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Are Big Name Non-Conference Games Worth Playing for Power Five Schools?

Tennessee experienced heartbreak at the hands of the Sooners in 2015. Was it necessary?

NCAA Football: Oklahoma at Tennessee Jim Brown-USA TODAY Sports

Every year as I stare down the long empty barrel of Summer, I end up looking forward to week one of College Football. Those first games are probably some of the most analyzed of the entire season, simply because we have several dead months leading up to them. Week one usually features five to six stout non-conference games, pitting two powerhouses against one another. But if you’re already playing in a power five conference, what’s the point?

I’ll use Tennessee as an example, since this is a Tennessee blog. Roll back to 2015. Momentum is starting to slowly churn forward after years of disappointment. For the first time in a long time, people are picking you to win the SEC East. It’s way too early to think about making the playoff at this point, but bare with me.

Remove Oklahoma from the schedule and replace them with a pushover. There’s a win. You’re 3-0 heading to the swamp to take on Florida. Let’s pretend like the Vols didn’t absolutely choke that game away.

(I’m sorry to keep bringing up all of these horrible memories.)

We’ll keep the Arkansas and Alabama losses because the Vols were outplayed in those games. But look what you come out with.

A 10-2 record. That gets you at least into the conversation with essentially a play-in game coming in the form of the SEC Championship. At worst, that’s a trip to the Sugar Bowl over the Outback Bowl.

Here’s the bottom-line. The SEC schedule is good enough to sustain your standing with the playoff committee. A big time non-conference game looks great and might even act as a tie-breaker if needed, but you still have to win it.

Look at a couple more examples from last year alone.

  • Colorado: Lost to Michigan. If they play a cupcake on that day instead, they are sitting 11-1 heading into the Pac-12 title game, likely as a playoff team before kickoff.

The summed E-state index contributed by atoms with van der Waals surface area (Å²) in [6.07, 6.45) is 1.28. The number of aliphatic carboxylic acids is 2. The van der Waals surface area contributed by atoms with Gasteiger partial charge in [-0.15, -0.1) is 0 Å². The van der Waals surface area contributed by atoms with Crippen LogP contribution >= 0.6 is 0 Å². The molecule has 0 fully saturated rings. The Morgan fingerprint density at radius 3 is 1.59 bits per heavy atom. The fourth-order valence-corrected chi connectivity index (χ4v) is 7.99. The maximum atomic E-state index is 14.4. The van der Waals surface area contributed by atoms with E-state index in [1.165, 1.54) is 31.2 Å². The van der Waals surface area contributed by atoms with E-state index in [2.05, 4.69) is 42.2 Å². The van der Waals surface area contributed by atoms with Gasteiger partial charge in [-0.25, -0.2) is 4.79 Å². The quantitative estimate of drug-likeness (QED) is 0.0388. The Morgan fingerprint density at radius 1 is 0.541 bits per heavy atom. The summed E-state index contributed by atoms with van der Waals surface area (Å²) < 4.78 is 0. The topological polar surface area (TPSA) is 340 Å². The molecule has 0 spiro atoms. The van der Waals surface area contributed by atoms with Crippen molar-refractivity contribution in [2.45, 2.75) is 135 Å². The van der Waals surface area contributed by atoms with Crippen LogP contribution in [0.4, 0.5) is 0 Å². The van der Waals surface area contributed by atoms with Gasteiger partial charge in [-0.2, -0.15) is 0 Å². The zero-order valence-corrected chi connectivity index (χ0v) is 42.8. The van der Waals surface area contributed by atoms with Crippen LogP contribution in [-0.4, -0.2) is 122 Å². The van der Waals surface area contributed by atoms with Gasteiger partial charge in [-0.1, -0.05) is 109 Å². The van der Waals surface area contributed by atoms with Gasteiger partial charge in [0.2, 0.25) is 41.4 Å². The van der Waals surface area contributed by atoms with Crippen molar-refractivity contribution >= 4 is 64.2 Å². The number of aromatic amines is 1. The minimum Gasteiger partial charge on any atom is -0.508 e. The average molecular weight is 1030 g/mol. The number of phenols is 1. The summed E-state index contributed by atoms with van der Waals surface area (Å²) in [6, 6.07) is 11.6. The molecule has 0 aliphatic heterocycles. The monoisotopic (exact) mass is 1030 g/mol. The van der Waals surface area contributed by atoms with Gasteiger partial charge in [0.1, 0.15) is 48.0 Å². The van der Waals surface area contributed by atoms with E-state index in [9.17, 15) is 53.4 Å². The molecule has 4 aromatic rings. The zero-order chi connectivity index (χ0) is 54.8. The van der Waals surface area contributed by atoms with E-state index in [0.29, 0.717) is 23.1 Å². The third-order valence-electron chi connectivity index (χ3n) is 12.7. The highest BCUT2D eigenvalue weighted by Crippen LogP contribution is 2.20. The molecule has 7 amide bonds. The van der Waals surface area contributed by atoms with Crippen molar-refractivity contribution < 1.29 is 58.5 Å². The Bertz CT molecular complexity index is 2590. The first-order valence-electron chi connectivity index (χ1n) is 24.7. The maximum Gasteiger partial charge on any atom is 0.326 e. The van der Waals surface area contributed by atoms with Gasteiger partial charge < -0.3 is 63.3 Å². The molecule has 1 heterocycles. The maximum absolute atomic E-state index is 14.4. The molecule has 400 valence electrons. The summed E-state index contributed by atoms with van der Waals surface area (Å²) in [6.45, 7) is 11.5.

• USC: If USC doesn’t get absolutely demolished by Alabama week one and plays a cupcake game, they end the year 10-2 as the hottest team in the country and don’t have to play in a conference title game. They’d be on the bubble, but you’d have to think the committee would have a different idea of them without that Bama blemish.

There’s no reason for power five schools to put themselves out there with these games. If you go 11-1 with three cupcake wins and seven SEC wins, you’re likely going to the playoff. Period.

These games make for fantastic fan experiences and big time national exposure, but in the grand scheme, all you’re doing is putting yourself at risk.

Maybe the issue here lies in the fact that you have to schedule these games 10-20 years out. You have no idea where your program is going to be a decade from now. We saw that situation rear its ugly head when the Vols had to take a trip to Oregon. That’s a whole separate issue.

Perennial powers like Alabama, Clemson, Ohio State and Florida State can usually get away with it. But I just don’t see the need. If these teams play three cupcakes and do what they’re supposed to do in conference, they’ll be in the final four.

If you want to be the best, you have to beat the best — but I’d rather get my chance to beat the best with everything on the line in January. That’s just my two cents.